TYRES: Low resistance to tyre revolution
03 February 2009
Car makers are increasingly adding low rolling-resistance tyres to improve their eco credentials. But what are they and what benefits do they bring? Tom Webster writes
They might all look like black rings of rubber sat at the four corners of a car, but there's something different about the latest breed of tyre.
Unlike previous technology, low rolling-resistance (LRR) tyres have been designed to improve a car's fuel efficiency, and therefore CO2 emissions, but - and here's the key development - without any loss of grip.
As the name suggests, the tyres produce less drag on the road than standard ones, a feat that's achieved by the addition of silicone to the rubber mixture. This reduces the energy lost through friction.
Although logic might imply that reducing rolling resistance would also reduce grip, especially in the wet, tyre manufacturer Michelin claims it doesn't. Steve Dolby, a product specialist at Michelin, says the two issues are no longer linked.
"With the latest generation [of LRR tyres] we can separate low rolling-resistance and wet grip," he says.
Michelin also reckons LRR tyres can improve fuel consumption by up to 4mpg and reduce CO2 by up to 4g/km, and the car makers seem to agree. Many new eco-friendly models come with LRR rubber, particularly as tax bands are determined by emissions. Ford, Toyota, Mercedes, and Volkswagen are among those already offering them as standard, while Peugeot has recently announced it's fitting LRR tyres to its new small 3008 soft-roader (pictured).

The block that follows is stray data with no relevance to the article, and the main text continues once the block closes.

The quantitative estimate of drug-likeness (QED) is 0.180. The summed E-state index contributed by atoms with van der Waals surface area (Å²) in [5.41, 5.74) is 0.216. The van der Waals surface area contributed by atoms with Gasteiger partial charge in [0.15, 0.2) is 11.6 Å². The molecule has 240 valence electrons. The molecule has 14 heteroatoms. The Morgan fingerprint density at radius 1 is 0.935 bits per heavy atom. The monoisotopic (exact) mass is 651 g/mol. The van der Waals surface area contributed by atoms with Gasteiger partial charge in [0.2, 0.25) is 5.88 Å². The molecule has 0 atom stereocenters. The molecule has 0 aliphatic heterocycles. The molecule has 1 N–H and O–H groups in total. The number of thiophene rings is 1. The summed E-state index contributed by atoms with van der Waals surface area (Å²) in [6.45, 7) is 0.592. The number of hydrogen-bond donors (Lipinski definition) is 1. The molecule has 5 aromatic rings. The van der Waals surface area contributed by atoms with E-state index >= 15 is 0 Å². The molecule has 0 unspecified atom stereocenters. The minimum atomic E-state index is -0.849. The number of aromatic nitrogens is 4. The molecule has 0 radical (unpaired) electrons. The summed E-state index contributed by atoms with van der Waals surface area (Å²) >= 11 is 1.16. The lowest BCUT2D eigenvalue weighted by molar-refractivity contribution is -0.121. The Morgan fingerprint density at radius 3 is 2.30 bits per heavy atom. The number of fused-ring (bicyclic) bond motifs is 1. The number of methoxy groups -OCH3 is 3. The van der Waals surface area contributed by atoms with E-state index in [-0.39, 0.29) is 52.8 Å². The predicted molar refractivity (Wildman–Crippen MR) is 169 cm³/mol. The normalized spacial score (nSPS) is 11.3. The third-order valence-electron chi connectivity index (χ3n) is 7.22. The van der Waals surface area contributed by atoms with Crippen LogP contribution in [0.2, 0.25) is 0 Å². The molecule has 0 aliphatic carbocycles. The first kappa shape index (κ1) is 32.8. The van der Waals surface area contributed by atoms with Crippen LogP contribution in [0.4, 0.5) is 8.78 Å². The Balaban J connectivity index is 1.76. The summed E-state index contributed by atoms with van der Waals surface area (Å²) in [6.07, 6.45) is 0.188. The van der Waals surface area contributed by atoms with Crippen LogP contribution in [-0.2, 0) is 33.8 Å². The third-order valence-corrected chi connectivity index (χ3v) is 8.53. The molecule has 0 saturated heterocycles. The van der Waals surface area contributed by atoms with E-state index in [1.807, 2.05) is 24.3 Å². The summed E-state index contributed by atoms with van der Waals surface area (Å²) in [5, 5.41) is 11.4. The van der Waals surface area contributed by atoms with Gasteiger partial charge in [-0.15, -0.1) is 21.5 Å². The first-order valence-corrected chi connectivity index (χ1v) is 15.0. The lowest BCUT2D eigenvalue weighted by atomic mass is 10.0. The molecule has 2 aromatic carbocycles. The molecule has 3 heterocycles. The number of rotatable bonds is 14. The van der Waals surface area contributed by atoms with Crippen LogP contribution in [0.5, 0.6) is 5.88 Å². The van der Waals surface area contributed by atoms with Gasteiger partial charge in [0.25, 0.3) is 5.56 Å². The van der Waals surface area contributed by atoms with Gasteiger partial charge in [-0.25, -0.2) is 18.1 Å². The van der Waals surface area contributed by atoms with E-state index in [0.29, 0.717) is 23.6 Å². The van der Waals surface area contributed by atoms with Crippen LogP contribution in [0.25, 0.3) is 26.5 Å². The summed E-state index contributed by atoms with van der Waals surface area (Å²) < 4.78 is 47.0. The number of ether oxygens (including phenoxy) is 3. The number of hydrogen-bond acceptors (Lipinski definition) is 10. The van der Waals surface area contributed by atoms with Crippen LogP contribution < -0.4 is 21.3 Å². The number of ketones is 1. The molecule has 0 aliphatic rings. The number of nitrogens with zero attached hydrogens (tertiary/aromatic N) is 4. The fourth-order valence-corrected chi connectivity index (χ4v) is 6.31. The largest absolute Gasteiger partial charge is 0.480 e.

You don't have to replace your fleet to feel the benefit of LRR tyres. Steve Bury, head of national accounts at ATS Euromaster, says there is no problem putting them on your existing vehicles when the current tyres wear.
"Retrofitting doesn't cause any complications, provided they have the same load and speed rating as the tyres they replace," he says.
But not everyone is convinced they make a difference in the real world. Mike Wise, Kwik Fit Fleet's boss is yet to be fully persuaded of the benefits.
"They do offer some fuel savings if the conditions are perfect and the driver is a good one," he says. "[But] I would question if your average fleet driver would notice the difference."
Then there's the expense. The increase in LRR development costs means the tyres can be priced up to 10% higher than the standard equivalents. However, Michelin claims its eco tyres can save 80 litres of fuel over a 28,000-mile lifetime, which equates to about £70-£80.
As yet, there are no specific regulations regarding LRR tyres, but this should be clarified soon. The Government has launched a consultation asking for the public's thoughts on a European Commission proposal that would, in effect, see all tyres have their silicone content increased to improve their efficiency.
The introduction of such a law could have mixed results for customers. On one hand, prices might rise due to the increased manufacturing costs. However, Wise feels it could bring benefits too. He says the technology has been around for a long time, yet has not advanced at any real rate. Progress, he feels, might be made as "legislation may push the technology".
If manufacturers are given targets to increase the efficiency, with potential financial penalties for not complying, the advancement could come even quicker. And that could lead to a situation where LRR tyres could soon be the only ones available, rather than the pricier eco option. Until then, their main task will continue to be aiding both the fleet manager and car makers in their fight against the taxman.